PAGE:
Sorghum is an ancient grain whose natural genetic diversity leaves it well positioned to meet the challenges of the 21st Century, experts say.
Sorghum is naturally gluten free, and its variability means growers and formulators have a lot to work with without crossing over into genetic engineering territory, experts say. And the grain thrives in hot and dry conditions that wither its more well known compatriots, meaning it may be the wave of the future if droughts in grain growing regions that scientists fear may be a potential consequence of global climate change become commonplace.
Sorghum as a food crop is not well known in western societies. The grain is not commonly grown in humid and well-watered Europe, and farmers as they migrated to the New World tended to stick with what they knew—wheat, oats and barley. And corn, sorghum’s genetic cousin and the superstar of the Americas, came to the fore, with cultivars that delivered spectacular productivity under the right conditions, which include ample water and fertilizer inputs.
But grain sorghum (there is sweet sorghum, too; a related plant that is grown as a source of syrup or for use as an ethanol feedstock) is a staple in many parts of Africa and is grown in India and China, too. As many as 100 million people worldwide consume sorghum daily as the base carbohydrate in their diets. In much of Africa it is consumed as a stiff porridge forming a vessel for stews, a consumption mode not common in western cuisines.
Mostly a feed crop in US
In North America sorghum is commonly grown on marginal land as animal feed. In the US, sorghum is often called milo, and is grown mostly in arid Great Plains states such as Kansas, Texas and Oklahoma. These states have vast irrigated acreages of wheat and other grains, with sorghum filling in as a viable dry land crop.
But sorghum may be ready to step out of the shadows. Its importance could rise as the huge aquifers underlying much of the Great Plains, including the Ogallala Aquifer, are depleted, raising irrigation costs as water has to be pumped from ever greater depths.
The grain has a vast amount of natural genetic diversity because of the divergent environments in Africa where it originated, said Earl Roemer, a Kansas farmer and grain wholesaler who has built an entire business called Nu Life Market on the grain.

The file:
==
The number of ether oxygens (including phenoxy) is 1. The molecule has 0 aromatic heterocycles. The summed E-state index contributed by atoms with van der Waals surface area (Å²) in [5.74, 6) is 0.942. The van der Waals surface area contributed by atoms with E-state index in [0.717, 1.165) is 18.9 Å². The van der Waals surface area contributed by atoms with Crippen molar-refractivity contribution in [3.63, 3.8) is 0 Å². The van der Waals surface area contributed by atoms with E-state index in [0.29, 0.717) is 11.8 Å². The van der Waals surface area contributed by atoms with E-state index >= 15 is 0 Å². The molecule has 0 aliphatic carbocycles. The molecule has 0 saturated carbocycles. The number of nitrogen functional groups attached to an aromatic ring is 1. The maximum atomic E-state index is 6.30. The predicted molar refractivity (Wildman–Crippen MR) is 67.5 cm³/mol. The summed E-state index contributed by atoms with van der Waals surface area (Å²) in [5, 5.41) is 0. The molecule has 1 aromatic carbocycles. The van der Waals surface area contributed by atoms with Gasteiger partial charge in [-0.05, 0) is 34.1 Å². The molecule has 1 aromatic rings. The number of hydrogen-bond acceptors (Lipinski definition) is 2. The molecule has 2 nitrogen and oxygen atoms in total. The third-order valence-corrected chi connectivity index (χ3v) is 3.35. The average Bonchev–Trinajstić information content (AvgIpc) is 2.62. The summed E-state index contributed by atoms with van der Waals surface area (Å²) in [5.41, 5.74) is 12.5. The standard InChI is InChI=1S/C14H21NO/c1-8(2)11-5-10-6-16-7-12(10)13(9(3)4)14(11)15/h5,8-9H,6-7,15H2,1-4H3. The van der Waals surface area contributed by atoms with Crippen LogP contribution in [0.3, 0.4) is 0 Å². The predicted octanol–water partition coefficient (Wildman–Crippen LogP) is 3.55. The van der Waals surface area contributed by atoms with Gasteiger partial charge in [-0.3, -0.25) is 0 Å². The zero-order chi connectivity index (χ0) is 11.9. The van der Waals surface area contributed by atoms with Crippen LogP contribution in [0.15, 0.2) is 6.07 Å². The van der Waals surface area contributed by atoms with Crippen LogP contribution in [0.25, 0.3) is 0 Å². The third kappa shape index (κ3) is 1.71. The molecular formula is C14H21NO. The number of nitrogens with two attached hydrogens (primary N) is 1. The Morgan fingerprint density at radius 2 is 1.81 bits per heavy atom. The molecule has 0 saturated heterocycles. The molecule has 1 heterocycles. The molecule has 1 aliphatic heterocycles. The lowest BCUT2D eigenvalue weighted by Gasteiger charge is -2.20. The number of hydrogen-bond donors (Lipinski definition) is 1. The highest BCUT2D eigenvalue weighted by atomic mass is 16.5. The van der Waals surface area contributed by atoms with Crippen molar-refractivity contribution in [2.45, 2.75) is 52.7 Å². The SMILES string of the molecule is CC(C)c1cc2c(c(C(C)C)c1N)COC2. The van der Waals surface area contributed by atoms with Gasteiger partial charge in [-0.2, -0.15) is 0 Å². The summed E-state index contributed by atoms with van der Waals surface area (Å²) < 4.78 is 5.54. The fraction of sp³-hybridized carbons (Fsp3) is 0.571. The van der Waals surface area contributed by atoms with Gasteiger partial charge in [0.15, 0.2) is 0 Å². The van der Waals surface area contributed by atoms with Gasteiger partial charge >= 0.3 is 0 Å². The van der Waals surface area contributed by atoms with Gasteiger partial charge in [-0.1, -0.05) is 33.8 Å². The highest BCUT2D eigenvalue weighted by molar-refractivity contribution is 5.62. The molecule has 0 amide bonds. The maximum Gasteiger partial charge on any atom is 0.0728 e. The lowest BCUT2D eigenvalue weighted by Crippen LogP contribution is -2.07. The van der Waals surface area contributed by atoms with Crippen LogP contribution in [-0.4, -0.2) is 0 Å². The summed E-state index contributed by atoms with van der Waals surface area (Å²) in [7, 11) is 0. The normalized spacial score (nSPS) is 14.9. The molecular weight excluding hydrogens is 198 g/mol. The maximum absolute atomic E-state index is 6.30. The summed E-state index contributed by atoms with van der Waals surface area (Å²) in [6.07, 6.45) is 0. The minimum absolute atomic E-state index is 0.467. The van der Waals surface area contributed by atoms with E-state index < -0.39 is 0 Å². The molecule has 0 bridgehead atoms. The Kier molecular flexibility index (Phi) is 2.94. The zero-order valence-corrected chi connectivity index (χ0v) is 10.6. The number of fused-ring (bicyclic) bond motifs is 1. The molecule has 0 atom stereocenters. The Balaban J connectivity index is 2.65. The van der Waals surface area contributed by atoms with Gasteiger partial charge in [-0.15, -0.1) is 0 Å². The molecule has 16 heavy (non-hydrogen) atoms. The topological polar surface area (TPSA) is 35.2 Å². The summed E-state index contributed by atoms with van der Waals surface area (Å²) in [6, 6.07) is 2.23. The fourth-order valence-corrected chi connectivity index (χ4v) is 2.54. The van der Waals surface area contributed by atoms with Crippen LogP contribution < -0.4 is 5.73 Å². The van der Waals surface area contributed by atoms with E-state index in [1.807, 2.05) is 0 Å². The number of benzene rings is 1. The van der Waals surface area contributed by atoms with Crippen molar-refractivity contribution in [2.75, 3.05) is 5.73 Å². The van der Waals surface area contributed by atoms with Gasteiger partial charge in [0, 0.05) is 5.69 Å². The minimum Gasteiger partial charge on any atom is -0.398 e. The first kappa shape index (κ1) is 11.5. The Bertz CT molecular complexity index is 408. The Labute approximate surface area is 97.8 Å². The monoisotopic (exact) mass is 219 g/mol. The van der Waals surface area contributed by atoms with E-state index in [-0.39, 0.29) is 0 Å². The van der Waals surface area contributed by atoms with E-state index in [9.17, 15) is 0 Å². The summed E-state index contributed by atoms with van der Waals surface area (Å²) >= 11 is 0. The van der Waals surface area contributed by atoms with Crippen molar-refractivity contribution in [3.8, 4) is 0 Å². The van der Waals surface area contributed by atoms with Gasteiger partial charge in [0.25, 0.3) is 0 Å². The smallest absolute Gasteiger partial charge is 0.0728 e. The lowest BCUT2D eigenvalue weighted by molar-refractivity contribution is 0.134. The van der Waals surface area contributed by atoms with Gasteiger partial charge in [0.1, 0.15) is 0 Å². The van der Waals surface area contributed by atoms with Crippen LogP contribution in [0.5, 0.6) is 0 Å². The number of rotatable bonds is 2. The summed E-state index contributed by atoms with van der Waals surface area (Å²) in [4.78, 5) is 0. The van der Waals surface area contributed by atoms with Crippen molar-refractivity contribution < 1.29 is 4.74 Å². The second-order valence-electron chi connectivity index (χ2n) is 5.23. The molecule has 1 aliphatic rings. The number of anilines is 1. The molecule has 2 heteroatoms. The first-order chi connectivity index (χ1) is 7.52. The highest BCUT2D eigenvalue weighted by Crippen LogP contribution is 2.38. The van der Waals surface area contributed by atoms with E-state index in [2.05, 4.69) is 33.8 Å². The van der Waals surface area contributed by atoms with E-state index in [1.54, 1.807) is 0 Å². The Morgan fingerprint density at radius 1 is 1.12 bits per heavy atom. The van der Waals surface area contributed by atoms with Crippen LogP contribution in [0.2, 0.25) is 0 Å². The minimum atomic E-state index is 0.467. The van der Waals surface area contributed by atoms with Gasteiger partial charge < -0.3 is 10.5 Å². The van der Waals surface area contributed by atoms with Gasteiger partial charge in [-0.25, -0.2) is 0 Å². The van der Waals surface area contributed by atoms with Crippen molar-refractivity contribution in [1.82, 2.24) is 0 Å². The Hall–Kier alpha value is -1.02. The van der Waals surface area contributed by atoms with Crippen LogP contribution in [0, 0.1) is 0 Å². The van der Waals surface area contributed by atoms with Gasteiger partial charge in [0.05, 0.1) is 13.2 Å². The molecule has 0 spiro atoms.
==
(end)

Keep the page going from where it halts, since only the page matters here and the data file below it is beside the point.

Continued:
“The really unique aspect of grain sorghum is its germplasm. That’s because of the diversity of its genetic lines that comes from 6,000 to 8,000 years of development in Africa,” Roemer told FoodNavigator-USA.
Roemer has been working with grain for decades as a farmer and as an executive with the Sorghum Checkoff Program, a national research and promotional program funded from fees assessed against the sale of sorghum grain and other products (such as silage).
Some sorghums grown in east Africa developed a light tan color. This grain yields a seed with a mild taste and can be ground into a gluten-free white flour that can be a boon to finished product formulators, Roemer said.
“There is a tremendous amount of potential with this. It is naturally gluten free and a great alternative to rice flour. You can enhance the nutritional characteristics with more fiber, iron and niacin,” he said.
The grain’s utility hasn’t been lost on the market; recently milling giant ADM concluded a deal with US seed company Nuseed Americas to bring a line of flours based on Nuseed’s supply chain to market. Nuseed uses the term Wholis to brand its supply chain of dedicated growers, delivering what the company said will be consistent quality.
“As we promote awareness of sorghum in the food chain, we understand the necessity for food companies to have a consistent supply of grain, bred specifically for use as a good product. The Wholis branded sorghum supply chain ensures a consistent, uniform, gluten-free supply of premium quality sorghum grain,” said Nuseed commercial director Tim Birkel.
“Nuseed sorghum is highly versatile due to its unique light color and neutral flavor,” said Brian Forster, general manager of Wheat Starch and Protein for ADM Milling, a subsidiary of ADM based in Overland Park, KS.
In Ethiopia, sorghums in some of the highest elevations developed high levels of anthocyanins
Other sorghums that developed outside of the traditional East African grain growing regions in countries like Kenya and Tanzania offer additional benefits as functional ingredients, Roemer said.
“In other regions like Ethiopia, sorghums in some of the highest elevations developed high levels of anthocyanins. That variety has about eight times the amount of antioxidants as found in a blueberry. It has to protect itself against the high level of UV rays,” Roemer said.
No other cereal grain has that kind of natural genetic diversity
And a burgundy variety that was first cultivated in Sudan developed tannins that are similar in structure to those found in red wine, Roemer said.
“No other cereal grain has that kind of natural genetic diversity,” he said.
Mitch Tuinstra, PhD, is a professer at Purdue Univeristy who has been working on sorghum since 1991, including helping to sequence the plant’s genome. One of the grain’s benefits for formulators lies in the structure of its carbohydrates, he said. It might offer opportunities to use the grain in products in the blood sugar management category;.
“It often times has a lower glycemic index. The starches don’t get digested as rapidly. If you’ve got an issue with diabetes you might consume sorghum,” he said.